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Decorative contact lenses add pizzazz to costuming or everyday wear in New Orleans 

click to enlarge Angee Jackson wears one of her favorite pairs of decorative contact lenses.

Photo by Randy Schmidt Photography

Angee Jackson wears one of her favorite pairs of decorative contact lenses.

It's Carnival season, and with that comes balls, parades and costuming opportunities galore. For special events or to add a finishing touch to a costume, optometrist Dr. James McGuinness of St. Charles Vision says many of his clients wear decorative contact lenses.

  "My friend spent months figuring out his Cowardly Lion costume," McGuinness says. "We designed custom lenses that are hand painted."

  Most people don't need custom lenses and can find something appropriate from the eye office's inventory, which includes translucent color-enhancing lenses to make the wearer's natural color stand out, opaque lenses that can change one's eye color entirely, novelty lenses such as cat eyes or white-out lenses, and "big eye" circle lenses, which have a wide diameter and make irises appear larger and brighter for a doll-like effect.

  "[Circle lenses] make a huge difference in the way people's eyes look," McGuinness says. While most contacts are around 14 millimeters in diameter, custom lenses can be made much larger.

  "Some of these customizable contacts you can make 15 millimeters, 16.5 millimeters — whatever you want."

  Miette and Mojo Coffee House co-owner Angee Jackson has worn cosmetic contacts for the last 17 years. She estimates she owns more than 40 pairs and wears a pair about once a week. "I'll go with a natural enlarging color for casual events so people aren't too distracted," she says. "I have ones with hearts on them, but I mostly stick to blue, green and a honey kind of color that makes me look like a deer."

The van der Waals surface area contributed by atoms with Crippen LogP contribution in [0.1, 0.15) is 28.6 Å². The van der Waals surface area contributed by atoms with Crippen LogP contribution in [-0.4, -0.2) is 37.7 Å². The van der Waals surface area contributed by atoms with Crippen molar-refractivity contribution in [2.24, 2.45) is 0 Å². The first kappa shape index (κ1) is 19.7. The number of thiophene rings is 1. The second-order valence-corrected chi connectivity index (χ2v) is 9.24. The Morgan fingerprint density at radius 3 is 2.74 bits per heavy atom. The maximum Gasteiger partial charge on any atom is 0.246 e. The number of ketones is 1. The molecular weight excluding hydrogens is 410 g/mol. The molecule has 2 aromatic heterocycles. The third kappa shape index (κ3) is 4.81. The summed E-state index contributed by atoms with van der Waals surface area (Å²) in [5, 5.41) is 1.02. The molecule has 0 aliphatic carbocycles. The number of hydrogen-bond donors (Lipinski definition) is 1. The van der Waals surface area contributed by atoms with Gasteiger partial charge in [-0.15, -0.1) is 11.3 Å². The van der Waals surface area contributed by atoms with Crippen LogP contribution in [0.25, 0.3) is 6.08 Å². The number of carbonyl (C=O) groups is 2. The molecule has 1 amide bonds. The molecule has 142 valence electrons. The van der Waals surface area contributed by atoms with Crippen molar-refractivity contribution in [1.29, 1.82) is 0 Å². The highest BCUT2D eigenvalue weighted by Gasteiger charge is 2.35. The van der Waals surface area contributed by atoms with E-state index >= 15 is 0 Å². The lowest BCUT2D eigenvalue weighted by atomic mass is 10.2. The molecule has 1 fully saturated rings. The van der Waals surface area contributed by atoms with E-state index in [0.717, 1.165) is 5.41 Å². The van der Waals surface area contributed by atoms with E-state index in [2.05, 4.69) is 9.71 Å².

McGuinness warns that although decorative contacts are worn for cosmetic use and widely available from international retailers via the Internet, the Food and Drug Administration considers them medical devices.

  "You have to do an eye exam, be fit for them, check the tear film, the diameter of the lens," he says. "It's a fairly complicated procedure, but the public doesn't look at it like that. [They see it] almost like walking into a beauty salon."

  McGuinness urges people interested in decorative contact lenses to get properly fitted by an eye doctor, which generally costs around $140 to $200 for an eye exam and contact lens fitting. Lenses range from $40 to $200 for most contacts, or $1,000 or more for custom painted pairs. Keep in mind that with any contact lenses, but especially with pairs that aren't prescribed by a doctor, complications can be serious.

  "You can get cornea abrasions, scarring, ulcers, bacterial conjunctivitis," McGuinness says. "I've seen two or three patients lose an eye, literally, to wearing cosmetic lenses improperly."

  Jackson once fell asleep in her contacts and ended up with an abrasion. The injury didn't stop her from wearing decorative contact lenses, but she's more careful now.

  "It's kind of like getting a tattoo — your body looks boring after you see bodies with them on," she says. "My eyes feel naked without them. ... I just love them."

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